and the facts provided. There is no “right” or “wrong”
choice: a reasonable argument can be made for either.
Denyse Barnes, a young country music singer who has just released
her debut CD, is planning a concert tour to promote it.
Her agent has presented her with two options: she can tour as
the opening act for Downhome, a famous country band that
is mounting a national tour this year, or she can be the solo
act in a tour in her home region. Using the facts below, write
an essay in which you argue for one option over the other
based on the following two criteria:
- Barnes wants to build a large and loyal fan base.
- Barnes wants to begin writing new songs for her next CD.
Downhome is scheduled to perform in over 100 far-flung cities
in 8 months, playing in large arenas, including sports stadiums.
This ambitious schedule would take Barnes far away from her
home recording studio, where she prefers to compose.
Downhome’s last concert tour was sold out, and the band’s latest
release is a top seller. Many concertgoers at large arenas skip the
opening act. But it is possible that Barnes would be invited by
Downhome to play a song or two with them.
The solo tour in her home region would book Barnes in 30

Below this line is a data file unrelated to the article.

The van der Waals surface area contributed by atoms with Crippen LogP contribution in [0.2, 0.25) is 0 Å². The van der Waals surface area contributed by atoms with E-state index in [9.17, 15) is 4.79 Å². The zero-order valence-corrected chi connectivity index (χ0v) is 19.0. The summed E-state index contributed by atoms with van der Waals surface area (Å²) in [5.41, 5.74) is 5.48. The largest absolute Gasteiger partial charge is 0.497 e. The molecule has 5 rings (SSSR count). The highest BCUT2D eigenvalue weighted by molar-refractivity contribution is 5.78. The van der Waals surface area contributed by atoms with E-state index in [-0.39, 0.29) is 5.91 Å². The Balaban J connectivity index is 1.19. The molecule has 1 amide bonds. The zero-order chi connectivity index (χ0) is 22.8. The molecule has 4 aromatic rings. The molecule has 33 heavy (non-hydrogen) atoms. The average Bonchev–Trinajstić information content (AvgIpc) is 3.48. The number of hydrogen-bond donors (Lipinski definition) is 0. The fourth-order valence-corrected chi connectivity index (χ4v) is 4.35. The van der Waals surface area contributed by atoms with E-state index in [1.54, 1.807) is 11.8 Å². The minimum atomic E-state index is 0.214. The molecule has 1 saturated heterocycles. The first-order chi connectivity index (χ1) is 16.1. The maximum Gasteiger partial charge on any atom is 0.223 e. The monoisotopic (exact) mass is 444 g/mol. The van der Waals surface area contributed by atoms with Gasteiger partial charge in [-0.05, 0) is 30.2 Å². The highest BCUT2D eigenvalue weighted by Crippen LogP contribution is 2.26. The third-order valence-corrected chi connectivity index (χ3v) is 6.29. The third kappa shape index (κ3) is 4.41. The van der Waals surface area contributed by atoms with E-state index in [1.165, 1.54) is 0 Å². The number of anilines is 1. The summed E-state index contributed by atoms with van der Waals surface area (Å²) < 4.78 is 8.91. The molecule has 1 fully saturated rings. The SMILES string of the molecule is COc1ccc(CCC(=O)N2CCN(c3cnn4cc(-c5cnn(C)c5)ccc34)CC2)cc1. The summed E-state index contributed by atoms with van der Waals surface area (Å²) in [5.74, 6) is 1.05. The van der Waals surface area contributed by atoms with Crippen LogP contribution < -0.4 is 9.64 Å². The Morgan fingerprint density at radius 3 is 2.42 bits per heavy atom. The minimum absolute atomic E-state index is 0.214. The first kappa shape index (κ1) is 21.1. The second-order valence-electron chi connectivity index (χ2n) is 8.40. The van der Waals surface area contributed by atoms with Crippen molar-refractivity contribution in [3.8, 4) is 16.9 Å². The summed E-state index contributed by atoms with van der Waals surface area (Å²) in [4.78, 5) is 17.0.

cities over a 4-month period, including community theaters
and country-and-blues music clubs, a few of which have reputations
for launching new talent. These venues have loyal
patrons; most shows are inexpensive and are well-attended,
even for new talent. Barnes would have a promotion budget
for her solo tour, but it would be far smaller than that for Downhome’s tour.
The City of Ridleyville must decide whether a decommissioned
military base now owned by Ridleyville and located on
its downtown riverfront should be developed as a business
complex or converted to park and open space. Using the
facts below, write an essay in which you argue for one option
over the other based on the following two criteria:
- Ridleyville wants to address a growing budget deficit.
- Ridleyville wants to increase the amount of parkland and
open space in the city, especially in the downtown riverfront area.
Ridleyville is considering selling the property for development
as a business complex. Through tax incentives, the city could potentially
preserve a small portion of the property as open space.
The business complex would generate substantial tax revenue
from the new businesses that would locate there. Before it realizes
any of these revenues, Ridleyville would need to pay for a
variety of costly infrastructure improvements, and these revenues
would be partly offset by ongoing costs for increased municipal
services. The city would likely incur greater environmental
cleanup costs converting the base to a business complex than
converting it to a park.
Ridleyville has no parks on its extensive river frontage, which
is otherwise developed, and no parks in its downtown area.
Several corporate sponsors are willing to underwrite the cost
of converting the property into parkland. These corporations
are also willing to contribute toward ongoing operating costs.
The park could host revenue-generating events like concerts
and the popular “Taste of Ridleyville,” an annual food festival.
Fees could be charged for boat launching. These combined
revenues could enable the park to pay for itself.